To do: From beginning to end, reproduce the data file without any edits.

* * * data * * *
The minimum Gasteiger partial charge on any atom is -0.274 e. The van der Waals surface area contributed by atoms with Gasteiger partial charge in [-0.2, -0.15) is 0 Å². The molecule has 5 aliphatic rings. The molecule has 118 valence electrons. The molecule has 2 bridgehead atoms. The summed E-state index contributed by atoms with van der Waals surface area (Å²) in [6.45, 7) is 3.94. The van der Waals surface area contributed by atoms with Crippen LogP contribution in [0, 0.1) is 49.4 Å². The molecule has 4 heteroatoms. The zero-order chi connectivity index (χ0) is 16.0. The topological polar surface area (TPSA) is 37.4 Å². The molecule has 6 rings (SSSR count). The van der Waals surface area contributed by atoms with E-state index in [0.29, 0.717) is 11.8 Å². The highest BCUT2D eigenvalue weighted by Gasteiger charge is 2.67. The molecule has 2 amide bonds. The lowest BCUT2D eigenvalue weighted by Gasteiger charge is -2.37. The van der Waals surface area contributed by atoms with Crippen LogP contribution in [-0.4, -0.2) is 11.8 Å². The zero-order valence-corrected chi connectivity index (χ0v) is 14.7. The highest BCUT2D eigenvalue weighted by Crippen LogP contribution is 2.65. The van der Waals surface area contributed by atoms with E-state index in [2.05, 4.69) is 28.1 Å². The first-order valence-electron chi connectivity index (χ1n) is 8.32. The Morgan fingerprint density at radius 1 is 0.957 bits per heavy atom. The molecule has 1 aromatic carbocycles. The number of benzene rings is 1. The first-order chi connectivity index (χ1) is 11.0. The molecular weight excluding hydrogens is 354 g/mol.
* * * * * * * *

The minimum Gasteiger partial charge on any atom is -0.274 e. The van der Waals surface area contributed by atoms with Gasteiger partial charge in [-0.2, -0.15) is 0 Å². The molecule has 5 aliphatic rings. The molecule has 118 valence electrons. The molecule has 2 bridgehead atoms. The summed E-state index contributed by atoms with van der Waals surface area (Å²) in [6.45, 7) is 3.94. The van der Waals surface area contributed by atoms with Crippen LogP contribution in [0, 0.1) is 49.4 Å². The molecule has 4 heteroatoms. The zero-order chi connectivity index (χ0) is 16.0. The topological polar surface area (TPSA) is 37.4 Å². The molecule has 6 rings (SSSR count). The van der Waals surface area contributed by atoms with E-state index in [0.29, 0.717) is 11.8 Å². The highest BCUT2D eigenvalue weighted by Gasteiger charge is 2.67. The molecule has 2 amide bonds. The lowest BCUT2D eigenvalue weighted by Gasteiger charge is -2.37. The van der Waals surface area contributed by atoms with Crippen LogP contribution in [-0.4, -0.2) is 11.8 Å². The zero-order valence-corrected chi connectivity index (χ0v) is 14.7. The highest BCUT2D eigenvalue weighted by Crippen LogP contribution is 2.65. The van der Waals surface area contributed by atoms with E-state index in [2.05, 4.69) is 28.1 Å². The first-order valence-electron chi connectivity index (χ1n) is 8.32. The Morgan fingerprint density at radius 1 is 0.957 bits per heavy atom. The molecule has 1 aromatic carbocycles. The number of benzene rings is 1. The first-order chi connectivity index (χ1) is 11.0. The molecular weight excluding hydrogens is 354 g/mol.